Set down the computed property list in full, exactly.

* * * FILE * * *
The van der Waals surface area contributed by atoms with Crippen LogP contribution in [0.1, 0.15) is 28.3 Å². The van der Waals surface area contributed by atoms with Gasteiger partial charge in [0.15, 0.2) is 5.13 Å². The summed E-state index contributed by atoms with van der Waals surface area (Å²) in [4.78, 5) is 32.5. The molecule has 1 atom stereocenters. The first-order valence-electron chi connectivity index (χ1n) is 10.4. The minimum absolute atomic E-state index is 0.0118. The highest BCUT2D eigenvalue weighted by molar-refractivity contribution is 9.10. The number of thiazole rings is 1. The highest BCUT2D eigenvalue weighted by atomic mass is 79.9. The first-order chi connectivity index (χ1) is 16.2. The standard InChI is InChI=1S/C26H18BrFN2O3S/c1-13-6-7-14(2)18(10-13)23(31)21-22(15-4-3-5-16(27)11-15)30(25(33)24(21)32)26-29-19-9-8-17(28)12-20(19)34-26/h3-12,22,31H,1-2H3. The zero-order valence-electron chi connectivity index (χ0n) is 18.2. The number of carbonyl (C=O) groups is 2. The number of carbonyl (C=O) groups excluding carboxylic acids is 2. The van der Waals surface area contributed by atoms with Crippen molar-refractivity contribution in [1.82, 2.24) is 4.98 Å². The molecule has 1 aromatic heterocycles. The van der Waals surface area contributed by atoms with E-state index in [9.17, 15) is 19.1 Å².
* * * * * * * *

The van der Waals surface area contributed by atoms with Crippen LogP contribution in [0.1, 0.15) is 28.3 Å². The van der Waals surface area contributed by atoms with Gasteiger partial charge in [0.15, 0.2) is 5.13 Å². The summed E-state index contributed by atoms with van der Waals surface area (Å²) in [4.78, 5) is 32.5. The molecule has 1 atom stereocenters. The first-order valence-electron chi connectivity index (χ1n) is 10.4. The minimum absolute atomic E-state index is 0.0118. The highest BCUT2D eigenvalue weighted by molar-refractivity contribution is 9.10. The number of thiazole rings is 1. The highest BCUT2D eigenvalue weighted by atomic mass is 79.9. The first-order chi connectivity index (χ1) is 16.2. The standard InChI is InChI=1S/C26H18BrFN2O3S/c1-13-6-7-14(2)18(10-13)23(31)21-22(15-4-3-5-16(27)11-15)30(25(33)24(21)32)26-29-19-9-8-17(28)12-20(19)34-26/h3-12,22,31H,1-2H3. The zero-order valence-electron chi connectivity index (χ0n) is 18.2. The number of carbonyl (C=O) groups is 2. The number of carbonyl (C=O) groups excluding carboxylic acids is 2. The van der Waals surface area contributed by atoms with Crippen molar-refractivity contribution in [1.82, 2.24) is 4.98 Å². The molecule has 1 aromatic heterocycles. The van der Waals surface area contributed by atoms with E-state index in [9.17, 15) is 19.1 Å².